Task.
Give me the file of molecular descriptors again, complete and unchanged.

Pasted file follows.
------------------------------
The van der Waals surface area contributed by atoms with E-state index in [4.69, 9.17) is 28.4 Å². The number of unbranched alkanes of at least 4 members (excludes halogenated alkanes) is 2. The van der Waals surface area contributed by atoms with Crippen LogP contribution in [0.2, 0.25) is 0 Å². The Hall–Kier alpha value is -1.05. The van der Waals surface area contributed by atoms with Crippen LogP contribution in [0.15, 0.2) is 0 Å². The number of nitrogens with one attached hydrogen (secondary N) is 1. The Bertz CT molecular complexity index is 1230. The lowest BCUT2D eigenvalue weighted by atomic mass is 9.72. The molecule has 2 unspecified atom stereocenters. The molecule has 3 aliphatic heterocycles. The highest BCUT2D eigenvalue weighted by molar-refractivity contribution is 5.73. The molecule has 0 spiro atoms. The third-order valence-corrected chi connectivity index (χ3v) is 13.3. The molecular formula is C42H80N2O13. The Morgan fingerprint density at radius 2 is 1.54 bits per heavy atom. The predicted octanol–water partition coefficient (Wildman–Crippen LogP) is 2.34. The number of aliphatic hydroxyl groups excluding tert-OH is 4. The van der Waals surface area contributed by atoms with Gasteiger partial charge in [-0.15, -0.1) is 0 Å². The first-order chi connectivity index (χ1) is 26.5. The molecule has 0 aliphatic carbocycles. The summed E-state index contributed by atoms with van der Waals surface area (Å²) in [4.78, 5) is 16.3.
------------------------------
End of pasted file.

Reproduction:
The van der Waals surface area contributed by atoms with E-state index in [4.69, 9.17) is 28.4 Å². The number of unbranched alkanes of at least 4 members (excludes halogenated alkanes) is 2. The van der Waals surface area contributed by atoms with Crippen LogP contribution in [0.2, 0.25) is 0 Å². The Hall–Kier alpha value is -1.05. The van der Waals surface area contributed by atoms with Crippen LogP contribution in [0.15, 0.2) is 0 Å². The number of nitrogens with one attached hydrogen (secondary N) is 1. The Bertz CT molecular complexity index is 1230. The lowest BCUT2D eigenvalue weighted by atomic mass is 9.72. The molecule has 2 unspecified atom stereocenters. The molecule has 3 aliphatic heterocycles. The highest BCUT2D eigenvalue weighted by molar-refractivity contribution is 5.73. The molecule has 0 spiro atoms. The third-order valence-corrected chi connectivity index (χ3v) is 13.3. The molecular formula is C42H80N2O13. The Morgan fingerprint density at radius 2 is 1.54 bits per heavy atom. The predicted octanol–water partition coefficient (Wildman–Crippen LogP) is 2.34. The number of aliphatic hydroxyl groups excluding tert-OH is 4. The van der Waals surface area contributed by atoms with Gasteiger partial charge in [-0.15, -0.1) is 0 Å². The first-order chi connectivity index (χ1) is 26.5. The molecule has 0 aliphatic carbocycles. The summed E-state index contributed by atoms with van der Waals surface area (Å²) in [4.78, 5) is 16.3.